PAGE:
Since 2006, he said, 98 percent of high school students have enrolled in their school of choice. For that 2 percent not admitted, however, “it creates a great deal of anxiety,” he said.
Grove said 60 percent of enrollment at SDA comes from Encinitas, 23.2 percent from La Costa, 12 percent from Cardiff, 2.3 percent from Solana Beach, and less than 1 percent from Rancho Santa Fe and Del Mar.
One parent pointed out that if there were boundaries, taking away the kids from the south would represent the 60 local children who did not get into SDA this year.
The district has increased capacity at both campuses to accommodate increased demand, and the goal is to continue to increase the cap on enrollment with scheduling and facility improvements provided by Prop AA funding.
In discussions with the principal at San Dieguito, Grove said the top reason why students choose the academy is the four-by-four schedule and the flexibility it offers.
“La Costa Canyon and Torrey Pines High School are in discussions about a change in the bell schedule in the 2015-16 year to draw more students to those schools and decrease demand at the academies,” Grove said.
LCC has plenty of capacity. At one time it had 2,700 students; now it has 1,950. Grove said the goal should be creating programs that will attract students to the boundary schools and restore balance among the four high schools.
Parents argued that the situation is different at SDA and LCC than TPHS and CCA — Torrey Pines is a couple of miles away from CCA, and La Costa and San Dieguito are about six miles apart.
Parents noted that surrounding areas have changed and conditions for transporting children long distances have changed. It’s best for the students, the community and the environment to keep them in their neighborhood school.
Parent Joel Rump said some parents are facing about 150 minutes a week in travel time, a 30-minute round trip every day — versus a five- to 10-minute walk without spending money on fuel.
Parent Nancy Frazier said the ability for kids to walk and bike to school gives them a taste of independence, forges a sense of community and promotes health and wellness.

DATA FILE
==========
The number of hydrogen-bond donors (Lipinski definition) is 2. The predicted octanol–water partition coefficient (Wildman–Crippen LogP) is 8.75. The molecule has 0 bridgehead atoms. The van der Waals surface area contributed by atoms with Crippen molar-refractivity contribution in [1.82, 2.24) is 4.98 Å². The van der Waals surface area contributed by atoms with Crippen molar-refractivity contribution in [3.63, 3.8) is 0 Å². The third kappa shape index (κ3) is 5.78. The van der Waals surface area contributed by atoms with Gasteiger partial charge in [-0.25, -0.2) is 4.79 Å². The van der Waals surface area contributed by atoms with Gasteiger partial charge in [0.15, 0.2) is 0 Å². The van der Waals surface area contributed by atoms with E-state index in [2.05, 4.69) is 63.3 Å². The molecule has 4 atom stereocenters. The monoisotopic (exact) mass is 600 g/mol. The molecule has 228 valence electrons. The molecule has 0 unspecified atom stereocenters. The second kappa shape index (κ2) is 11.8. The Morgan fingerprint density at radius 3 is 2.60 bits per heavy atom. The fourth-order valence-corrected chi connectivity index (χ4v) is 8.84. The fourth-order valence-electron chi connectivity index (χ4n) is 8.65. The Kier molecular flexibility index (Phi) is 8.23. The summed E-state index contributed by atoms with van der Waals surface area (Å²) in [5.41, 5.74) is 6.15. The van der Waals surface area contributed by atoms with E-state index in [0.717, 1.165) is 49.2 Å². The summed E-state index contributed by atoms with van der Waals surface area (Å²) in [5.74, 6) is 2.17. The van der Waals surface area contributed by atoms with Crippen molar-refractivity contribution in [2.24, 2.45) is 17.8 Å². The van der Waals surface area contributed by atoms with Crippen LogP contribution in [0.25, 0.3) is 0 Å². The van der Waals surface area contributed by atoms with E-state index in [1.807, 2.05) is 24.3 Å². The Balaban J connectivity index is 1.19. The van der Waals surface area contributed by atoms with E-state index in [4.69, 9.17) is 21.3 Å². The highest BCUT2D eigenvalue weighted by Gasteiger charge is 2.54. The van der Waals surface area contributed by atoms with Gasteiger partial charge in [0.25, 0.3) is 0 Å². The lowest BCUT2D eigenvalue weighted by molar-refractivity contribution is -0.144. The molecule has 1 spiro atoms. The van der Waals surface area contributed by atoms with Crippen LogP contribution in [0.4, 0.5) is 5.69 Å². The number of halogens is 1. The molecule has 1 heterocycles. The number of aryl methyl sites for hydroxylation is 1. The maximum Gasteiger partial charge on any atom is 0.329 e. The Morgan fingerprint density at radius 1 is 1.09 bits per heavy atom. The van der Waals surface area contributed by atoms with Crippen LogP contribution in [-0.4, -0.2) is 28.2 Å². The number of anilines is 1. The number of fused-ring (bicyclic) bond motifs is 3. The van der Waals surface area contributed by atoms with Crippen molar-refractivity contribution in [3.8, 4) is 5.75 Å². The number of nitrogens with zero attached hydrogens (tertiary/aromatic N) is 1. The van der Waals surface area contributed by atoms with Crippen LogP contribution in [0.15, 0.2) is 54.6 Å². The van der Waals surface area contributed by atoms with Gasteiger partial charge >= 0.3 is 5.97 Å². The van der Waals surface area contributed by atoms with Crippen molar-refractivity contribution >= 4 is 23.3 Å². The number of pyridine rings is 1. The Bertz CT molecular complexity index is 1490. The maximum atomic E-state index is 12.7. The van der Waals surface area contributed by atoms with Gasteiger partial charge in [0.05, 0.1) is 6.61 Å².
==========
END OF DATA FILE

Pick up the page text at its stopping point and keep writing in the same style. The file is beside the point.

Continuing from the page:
“It means a lot to us to be at the neighborhood school and not to be all over town and spend $700 on bus rides,” said Hewitson, who lives four blocks from San Dieguito.
Britta Brewer said the importance of having her children at a school closer to home came into sharper focus after the wildfires last month.
“Over the last 20 years I’ve watched the district accommodate growing communities with La Costa, Del Mar and Solana Beach. We’re left behind, in a sense,” Brewer said. “Old Encinitas and Cardiff are not allowed the choice to attend their local public school. It’s time to give us the same treatment as other communities. We want the choice to keep our kids near us.”
Several parents proposed that perhaps the problem was with the law and that they should lobby to change it to include geographic proximity as a priority.
“The legislation was more about if you didn’t want to go to your neighborhood school,” said parent Danica Edelbrock. “But I want my kids to be able to attend a school within walking distance.”
Some parents spoke in favor of high school selection. Paul Abel said his children have been different from each other since day one, and he likes that they are able to choose where they would fit best.
“I drive my kids way too much, but I am willing to drive for my kids,” Abel said. “I appreciate the choice we have, and it encourages schools to be unique and have their own unique culture.”
He wondered whether the time and resources spent to redraw boundaries would truly benefit students.
Grove said varying factors must be considered with all the district’s options for solutions. For example, the ethnic/racial/socioeconomic diversity of the campuses, Mello-Roos funding, redrawing middle school boundaries, and where the high school boundaries would be. There are also program implications — for example, if the district isn’t offering different schools to students, would it have to offer football at San Dieguito?
“The unique culture of SDA may be lost over time if it is a boundary school,” said Grove, who used to be principal at the school.
He said these are discussions that they need to have as a community, a big discussion with all 12,300 families in the district. He believes a task force will help solicit feedback and generate a community dialogue.
“In the meantime we continue to find as many ways as we can to get students into their school of first choice,” Grove said.
The parents said all they are asking for is fairness.
“We understand change will be difficult and long, but we know it will benefit all of the district, not most of the district,” Brewer said.